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ELECTION 2017: Brexit - the new dividing line

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THE SHADOW OF the exit negotiations from the European Union looms over this fateful election. The Prime Minister has sought to frame the upcoming ballot very simply; it is a vote to determine who will lead the negotiations with the other 27 member states: Theresa May or Jeremy Corbyn.
An increased majority, Mrs May says, will strengthen her negotiating hand throughout the withdrawal process as the government can rely on the smooth passing of business through the House of Commons.
This can either be interpreted as a sensible move to ensure "strong and stable leadership" or an underhanded plot to silence opposition at Westminster and give Mrs May a free hand to act as she pleases.
The onus is on the leader of the Opposition to prove that he is capable of the difficult task ahead as the only viable alternative occupant of Number 10.
Shadow Brexit Secretary Sir Keir Starmer's speech at Chatham House set Labour's priorities as protecting worker rights and retaining the benefits of the Single Market and Customs Union.
Trapped between "Hampstead and Hull", the traditional alliance of working class communities and city intellectuals which have held the Labour Party together is collapsing, as many of the former voted 'leave' and many of the latter 'remain'.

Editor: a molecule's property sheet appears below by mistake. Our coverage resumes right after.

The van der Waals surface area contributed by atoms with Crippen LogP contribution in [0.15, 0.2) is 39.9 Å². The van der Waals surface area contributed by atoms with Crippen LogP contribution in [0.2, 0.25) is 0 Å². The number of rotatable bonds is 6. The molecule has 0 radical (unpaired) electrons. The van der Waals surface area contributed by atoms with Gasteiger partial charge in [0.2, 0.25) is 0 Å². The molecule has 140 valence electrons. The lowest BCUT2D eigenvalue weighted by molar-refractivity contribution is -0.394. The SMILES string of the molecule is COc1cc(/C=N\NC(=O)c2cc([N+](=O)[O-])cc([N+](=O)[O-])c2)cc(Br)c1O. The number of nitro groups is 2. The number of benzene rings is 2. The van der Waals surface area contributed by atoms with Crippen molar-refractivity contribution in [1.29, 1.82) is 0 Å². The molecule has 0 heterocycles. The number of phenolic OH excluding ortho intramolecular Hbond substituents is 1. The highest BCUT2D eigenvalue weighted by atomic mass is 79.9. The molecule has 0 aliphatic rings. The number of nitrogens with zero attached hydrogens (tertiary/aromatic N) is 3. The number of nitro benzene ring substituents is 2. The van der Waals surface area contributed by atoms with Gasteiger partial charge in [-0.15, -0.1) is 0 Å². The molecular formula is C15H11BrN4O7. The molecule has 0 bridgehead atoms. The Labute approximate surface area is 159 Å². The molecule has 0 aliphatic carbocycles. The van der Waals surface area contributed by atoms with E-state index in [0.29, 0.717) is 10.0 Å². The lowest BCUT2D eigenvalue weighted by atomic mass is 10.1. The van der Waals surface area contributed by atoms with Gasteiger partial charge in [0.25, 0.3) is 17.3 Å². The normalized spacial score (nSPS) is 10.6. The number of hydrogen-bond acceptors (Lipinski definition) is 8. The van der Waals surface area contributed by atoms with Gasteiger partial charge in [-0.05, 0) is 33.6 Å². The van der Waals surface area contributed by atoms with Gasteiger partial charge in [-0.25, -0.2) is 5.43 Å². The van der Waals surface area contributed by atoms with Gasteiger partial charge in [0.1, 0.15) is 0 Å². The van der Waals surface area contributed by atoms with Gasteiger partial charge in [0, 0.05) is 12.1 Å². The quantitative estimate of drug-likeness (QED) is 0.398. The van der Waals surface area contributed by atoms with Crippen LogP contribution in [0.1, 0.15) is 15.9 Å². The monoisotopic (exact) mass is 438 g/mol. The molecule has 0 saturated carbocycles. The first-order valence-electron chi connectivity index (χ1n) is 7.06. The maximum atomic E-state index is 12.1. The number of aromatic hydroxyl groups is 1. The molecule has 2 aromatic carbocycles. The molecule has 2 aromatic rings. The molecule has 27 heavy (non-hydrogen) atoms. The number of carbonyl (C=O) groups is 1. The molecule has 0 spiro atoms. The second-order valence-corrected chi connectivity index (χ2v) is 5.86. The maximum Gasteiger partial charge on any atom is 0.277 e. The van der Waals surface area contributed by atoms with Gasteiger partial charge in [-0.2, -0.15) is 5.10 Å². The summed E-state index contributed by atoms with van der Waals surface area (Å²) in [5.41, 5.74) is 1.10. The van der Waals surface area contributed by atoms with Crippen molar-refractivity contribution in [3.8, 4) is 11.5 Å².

Labour risks haemorrhaging 'leave' voters to the Conservatives and 'remain' voters to the Liberal Democrats or even losing more voters to the SNP in Scotland, making it very difficult for Labour to come close to a majority alone.
Tim Farron, leader of the Liberal Democrats, presents a clear line. The party's anti-Brexit message has successfully courted 'remain' voters since the referendum last June. Mr Farron is positioning himself to be the "true voice of opposition". He claims that the Labour has failed to hold the government to account and advocates for a referendum on the final death with Brussels.
The 2015 general election saw a seismic shift in Scotland as the SNP swept to victory in 54 out of 59 seats. The people of Scotland voted overwhelmingly for the United Kingdom to remain a member of the EU.
First Minister Nicola Sturgeon claims that the UK's exit from the organisation entails Scotland dragged out against its will. The SNP hopes that the EU exit will be a catalyst for Scottish separation.
Unthinkable even a few years ago the Scottish Conservatives are losing their toxicity in Scotland under the leadership of former 'remain' advocate Ruth Davidson.
It is hoped that the return of new Scottish Tory MPs will stave off another separation referendum despite the recent request for a re-run from the Scottish Parliament.
Following uncomfortable leaks to the German press indicative of strife between the EU and the government, it is clear that the coming negotiations will be tough.
Europe will dominate the Parliament. The electorate must decide who can provide the best leadership to secure the best deal for Britain.

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